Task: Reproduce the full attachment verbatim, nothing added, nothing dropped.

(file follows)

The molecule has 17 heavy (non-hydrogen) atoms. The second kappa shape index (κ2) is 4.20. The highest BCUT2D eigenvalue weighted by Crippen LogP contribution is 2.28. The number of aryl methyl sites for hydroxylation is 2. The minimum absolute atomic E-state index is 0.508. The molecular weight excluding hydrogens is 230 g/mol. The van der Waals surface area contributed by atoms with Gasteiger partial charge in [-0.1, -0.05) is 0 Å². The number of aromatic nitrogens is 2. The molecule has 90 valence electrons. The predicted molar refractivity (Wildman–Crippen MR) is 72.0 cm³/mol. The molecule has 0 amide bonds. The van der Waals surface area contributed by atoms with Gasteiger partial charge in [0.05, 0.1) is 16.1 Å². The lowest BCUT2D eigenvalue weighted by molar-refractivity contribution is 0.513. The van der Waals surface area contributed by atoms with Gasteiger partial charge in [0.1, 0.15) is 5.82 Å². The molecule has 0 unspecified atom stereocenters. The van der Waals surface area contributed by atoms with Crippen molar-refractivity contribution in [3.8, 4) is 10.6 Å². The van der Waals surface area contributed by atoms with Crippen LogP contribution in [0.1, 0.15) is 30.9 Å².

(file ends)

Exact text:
The molecule has 17 heavy (non-hydrogen) atoms. The second kappa shape index (κ2) is 4.20. The highest BCUT2D eigenvalue weighted by Crippen LogP contribution is 2.28. The number of aryl methyl sites for hydroxylation is 2. The minimum absolute atomic E-state index is 0.508. The molecular weight excluding hydrogens is 230 g/mol. The van der Waals surface area contributed by atoms with Gasteiger partial charge in [-0.1, -0.05) is 0 Å². The number of aromatic nitrogens is 2. The molecule has 90 valence electrons. The predicted molar refractivity (Wildman–Crippen MR) is 72.0 cm³/mol. The molecule has 0 amide bonds. The van der Waals surface area contributed by atoms with Gasteiger partial charge in [0.05, 0.1) is 16.1 Å². The lowest BCUT2D eigenvalue weighted by molar-refractivity contribution is 0.513. The van der Waals surface area contributed by atoms with Gasteiger partial charge in [0.1, 0.15) is 5.82 Å². The molecule has 0 unspecified atom stereocenters. The van der Waals surface area contributed by atoms with Crippen molar-refractivity contribution in [3.8, 4) is 10.6 Å². The van der Waals surface area contributed by atoms with Crippen LogP contribution in [0.1, 0.15) is 30.9 Å².